As you can see, embedded in the signal is that sudden transient "jump" from one extreme polarity to the other. Transient "imperfections" can be detected as +/-2kHz intermodulation sidebands around a 12kHz primary signal as per this previous diagram:

While some amplifiers perform very well on this test, typically once we hit higher output levels, these sidebands show up. For example, have a look at the Hypex nCore NC252MP measurements once output hits ~15V into 4Ω (>50W):

For fun, let's see how it looks on this DAC with the balanced 4V XLR output, at 100% volume:

192kHz sampling rate, 256k-points FFT.

As you can see, a transient signal like this is reproduced basically perfectly with the DAC. No evidence of intermodulation sidebands or other noise anomalies in the 8-average tracing with peaks turned on. The lower graphs are the same test using "coherent" time-domain averaging which allows us to look even deeper down in the noise floor, effectively increasing SNR; still nothing of significance down to about -140dB below peak signal.

The result is not unexpected of course. In a DAC, where we're only looking at transient changes of relatively few volts typically (peak-to-peak swing of ~11.3V for a 4Vrms balanced signal), there should be no issues at all with "instantaneous" reproduction of transients. For a device to reproduce this "perfectly" is more demanding than actual music where we don't see stuff like sudden extreme transient swings of this intensity (unless intentional in electronic music I suppose; even explosive cannon blasts, bouncing balls, and balloon pops don't look like this)!

VI. Summary - Part II

As we end off Part II with a detailed look at PCM fidelity, I can say that from an objective fidelity perspective, basically what I'm seeing is an ESS ES9038PRO-based DAC that's performing on par with the best devices available today as published here and on other audiophile objective measurement sources. The XLR 4.77Vrms output is clean with dynamic range of 130dB and 0dBFS THD+N better than -123dB. In a similar way, the RCA 2.35Vrms unbalanced output gives us an excellent THD+N of -120dB. On my more complex Triple-Tone signal, I'm seeing a TD+N of -118dB through the XLR and -111dB through the RCA which are again excellent.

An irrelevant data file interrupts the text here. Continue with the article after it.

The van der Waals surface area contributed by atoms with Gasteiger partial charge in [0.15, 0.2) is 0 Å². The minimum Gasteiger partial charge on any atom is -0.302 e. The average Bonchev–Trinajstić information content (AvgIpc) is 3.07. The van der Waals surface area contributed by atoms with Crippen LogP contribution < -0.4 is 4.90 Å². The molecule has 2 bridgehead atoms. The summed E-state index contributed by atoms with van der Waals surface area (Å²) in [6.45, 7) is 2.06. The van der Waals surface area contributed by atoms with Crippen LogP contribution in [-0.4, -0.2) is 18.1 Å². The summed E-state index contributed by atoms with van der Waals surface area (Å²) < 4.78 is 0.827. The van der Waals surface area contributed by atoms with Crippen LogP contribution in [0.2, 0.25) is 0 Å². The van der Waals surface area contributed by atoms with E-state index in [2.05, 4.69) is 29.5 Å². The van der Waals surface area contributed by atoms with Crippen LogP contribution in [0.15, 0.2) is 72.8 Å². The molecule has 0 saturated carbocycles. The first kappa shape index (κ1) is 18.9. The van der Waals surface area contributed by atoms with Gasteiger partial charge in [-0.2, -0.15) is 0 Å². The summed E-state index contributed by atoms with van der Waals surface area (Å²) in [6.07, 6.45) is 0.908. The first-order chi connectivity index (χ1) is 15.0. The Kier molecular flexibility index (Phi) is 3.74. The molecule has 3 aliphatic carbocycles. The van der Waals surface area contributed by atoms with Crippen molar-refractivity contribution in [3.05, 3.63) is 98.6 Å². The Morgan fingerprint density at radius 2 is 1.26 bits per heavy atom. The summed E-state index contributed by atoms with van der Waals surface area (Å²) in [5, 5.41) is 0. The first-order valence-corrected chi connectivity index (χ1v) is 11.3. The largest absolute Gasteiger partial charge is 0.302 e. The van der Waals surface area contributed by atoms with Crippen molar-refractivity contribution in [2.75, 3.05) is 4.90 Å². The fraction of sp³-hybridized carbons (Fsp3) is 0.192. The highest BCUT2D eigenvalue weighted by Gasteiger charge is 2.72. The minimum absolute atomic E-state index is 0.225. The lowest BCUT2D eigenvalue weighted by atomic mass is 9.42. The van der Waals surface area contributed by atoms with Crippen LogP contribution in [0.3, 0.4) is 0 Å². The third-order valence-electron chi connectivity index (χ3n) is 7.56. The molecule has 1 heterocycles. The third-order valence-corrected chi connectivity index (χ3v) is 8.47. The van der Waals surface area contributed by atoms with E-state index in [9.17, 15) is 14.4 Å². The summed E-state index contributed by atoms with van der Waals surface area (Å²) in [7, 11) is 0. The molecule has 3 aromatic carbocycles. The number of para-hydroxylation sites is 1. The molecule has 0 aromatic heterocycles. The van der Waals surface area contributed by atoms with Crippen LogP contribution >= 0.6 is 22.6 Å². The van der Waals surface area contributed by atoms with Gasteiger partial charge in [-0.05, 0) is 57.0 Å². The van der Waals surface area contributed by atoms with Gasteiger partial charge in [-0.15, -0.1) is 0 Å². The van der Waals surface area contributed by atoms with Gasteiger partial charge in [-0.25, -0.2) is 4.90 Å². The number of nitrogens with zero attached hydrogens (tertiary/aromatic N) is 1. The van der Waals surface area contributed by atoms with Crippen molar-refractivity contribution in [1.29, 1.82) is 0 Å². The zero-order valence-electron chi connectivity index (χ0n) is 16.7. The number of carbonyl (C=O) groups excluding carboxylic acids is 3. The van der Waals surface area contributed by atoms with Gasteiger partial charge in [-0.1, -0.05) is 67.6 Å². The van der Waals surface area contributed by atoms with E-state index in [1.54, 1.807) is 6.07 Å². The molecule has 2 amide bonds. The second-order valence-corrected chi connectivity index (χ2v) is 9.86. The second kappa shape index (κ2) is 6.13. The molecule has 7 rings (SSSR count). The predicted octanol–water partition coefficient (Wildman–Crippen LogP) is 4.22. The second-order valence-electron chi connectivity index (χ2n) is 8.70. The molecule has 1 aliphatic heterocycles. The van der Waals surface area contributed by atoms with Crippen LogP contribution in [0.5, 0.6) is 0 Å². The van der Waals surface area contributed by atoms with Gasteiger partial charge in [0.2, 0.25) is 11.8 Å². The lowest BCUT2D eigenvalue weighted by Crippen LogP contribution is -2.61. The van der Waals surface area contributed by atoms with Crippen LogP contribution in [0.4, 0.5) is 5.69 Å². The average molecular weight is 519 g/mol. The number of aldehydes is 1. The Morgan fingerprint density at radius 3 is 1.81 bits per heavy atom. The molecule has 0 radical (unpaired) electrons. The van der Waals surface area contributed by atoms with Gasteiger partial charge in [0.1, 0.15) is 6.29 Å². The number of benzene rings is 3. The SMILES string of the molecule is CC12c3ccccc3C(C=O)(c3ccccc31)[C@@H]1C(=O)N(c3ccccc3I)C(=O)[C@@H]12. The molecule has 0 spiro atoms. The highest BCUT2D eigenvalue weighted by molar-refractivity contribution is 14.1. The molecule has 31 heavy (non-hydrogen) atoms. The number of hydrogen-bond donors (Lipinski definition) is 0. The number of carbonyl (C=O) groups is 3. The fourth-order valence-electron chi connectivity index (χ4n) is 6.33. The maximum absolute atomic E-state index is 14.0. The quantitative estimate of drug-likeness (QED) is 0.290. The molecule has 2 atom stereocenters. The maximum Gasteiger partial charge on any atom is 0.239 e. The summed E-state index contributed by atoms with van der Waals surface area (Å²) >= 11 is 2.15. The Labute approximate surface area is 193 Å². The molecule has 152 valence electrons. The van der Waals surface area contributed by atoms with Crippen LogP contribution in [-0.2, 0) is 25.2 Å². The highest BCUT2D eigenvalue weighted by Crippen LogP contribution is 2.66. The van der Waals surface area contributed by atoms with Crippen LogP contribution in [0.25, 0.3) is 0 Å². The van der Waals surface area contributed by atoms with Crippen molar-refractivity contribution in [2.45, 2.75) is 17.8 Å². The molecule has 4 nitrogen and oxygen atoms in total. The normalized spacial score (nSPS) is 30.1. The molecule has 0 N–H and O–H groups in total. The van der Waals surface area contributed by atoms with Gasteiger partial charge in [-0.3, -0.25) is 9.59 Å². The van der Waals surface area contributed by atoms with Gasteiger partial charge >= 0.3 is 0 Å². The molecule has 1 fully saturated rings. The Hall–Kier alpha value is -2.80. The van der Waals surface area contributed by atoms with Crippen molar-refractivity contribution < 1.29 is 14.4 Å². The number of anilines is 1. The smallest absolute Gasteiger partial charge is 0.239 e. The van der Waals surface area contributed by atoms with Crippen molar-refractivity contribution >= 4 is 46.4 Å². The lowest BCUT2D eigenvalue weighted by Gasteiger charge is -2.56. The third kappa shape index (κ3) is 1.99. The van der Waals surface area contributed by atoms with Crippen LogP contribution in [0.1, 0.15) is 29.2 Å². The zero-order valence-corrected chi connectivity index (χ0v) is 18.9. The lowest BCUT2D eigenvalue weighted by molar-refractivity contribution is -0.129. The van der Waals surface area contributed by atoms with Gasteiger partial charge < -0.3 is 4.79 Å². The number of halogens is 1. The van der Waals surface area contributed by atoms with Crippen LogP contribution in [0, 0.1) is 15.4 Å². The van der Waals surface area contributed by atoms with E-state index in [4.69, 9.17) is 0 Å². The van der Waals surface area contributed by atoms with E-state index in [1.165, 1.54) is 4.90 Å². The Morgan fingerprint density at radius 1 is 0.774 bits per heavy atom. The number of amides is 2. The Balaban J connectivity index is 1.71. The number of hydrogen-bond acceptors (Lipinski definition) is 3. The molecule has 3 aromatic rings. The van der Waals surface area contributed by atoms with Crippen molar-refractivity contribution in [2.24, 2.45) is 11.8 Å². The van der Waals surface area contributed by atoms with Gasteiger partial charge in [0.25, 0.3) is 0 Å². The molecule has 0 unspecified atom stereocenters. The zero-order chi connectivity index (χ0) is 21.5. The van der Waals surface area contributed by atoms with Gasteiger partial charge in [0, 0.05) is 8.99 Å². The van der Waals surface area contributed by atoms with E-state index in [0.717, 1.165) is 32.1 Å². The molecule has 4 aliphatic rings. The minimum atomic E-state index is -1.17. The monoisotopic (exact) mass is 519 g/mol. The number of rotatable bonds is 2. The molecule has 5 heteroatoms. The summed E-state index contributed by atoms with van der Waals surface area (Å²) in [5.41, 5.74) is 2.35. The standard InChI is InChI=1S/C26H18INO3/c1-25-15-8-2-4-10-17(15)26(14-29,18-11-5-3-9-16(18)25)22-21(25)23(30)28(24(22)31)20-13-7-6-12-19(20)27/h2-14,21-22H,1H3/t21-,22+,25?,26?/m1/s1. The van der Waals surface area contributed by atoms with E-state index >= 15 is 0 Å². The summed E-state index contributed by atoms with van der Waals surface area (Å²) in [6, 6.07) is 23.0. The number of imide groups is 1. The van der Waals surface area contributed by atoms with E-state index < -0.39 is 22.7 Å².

Since I'm basically "throwing the book" of measurements at this device, we can see that certain characteristics are the result of the ESS DAC chip itself. For example the "hump" (THD and IMD) between -45 to -25dBFS or so, and the sinusoidal pattern of odd harmonic distortions when examined in very close detail with 0.1dB steps using a low-noise notch filter.

I noticed that Sabaj A20d 2022 did a good job with keeping the THD+N reasonably consistent across sample rates. The Topping D90SE showed excessive 3rd harmonic distortion once you increased sample rate to 176.4+ (shown here; word on the street is that recent firmware updates did not improve this). While the Sabaj performed significantly better, 3rd harmonic compensation may still be tweaked at 352.8kHz and above. Note that this is an extreme perfectionistic nitpick since that 3rd harmonic is down at around -130dBFS already!

Overall, this is a phenomenal performance level for a modern PCM DAC for both RCA and XLR line-level outputs.

We're not done yet, dear audiophiles! In Part III, we'll continue to explore DSD performance, the headphone output, and I'll get you an AMPT recording to have a listen. Of course, let's also discuss music playback for subjective impressions and close off with a final summary.


I just wanted to note that Windows 11 22H2 is out on the preview channel. If you've ever had issues with Windows 11 slowing down over time as I have noticed on occasion since the initial release on my AMD Ryzen 9 3900X machine, do give this update a try. There are other changes here and there with this new version, but it's the speed improvement that was essential for me!


A view of the Andes.

Greetings from Cusco, Peru, friends! Obviously I got these measurements and most of the write-ups done prior to some vacation time. Heading on the Inca Trail for a multi-day trek through the mountains towards Machu Picchu over the next few days... Time for some electronics detox.

Obviously way more to life than work and audio! ;-)

Hope you're all enjoying wonderful music.


  1. Hi Archi

    Great second part of this review. Looking forward also to the third part.

    And enjoy your vacation. Looks great.


    1. Thanks Juergen,
      Yeah, Peru is very nice. A bit of everything from the oceanside of Lima to the altiplano around Arequipa, and of course the desert/cloud forest hike to Machu Picchu (exhausting and better make sure to acclimatize to the high altitude - Diamox and coca tea helps).

      Another week and then back to Canada. Part III's basically done... Just some final edits. ;-)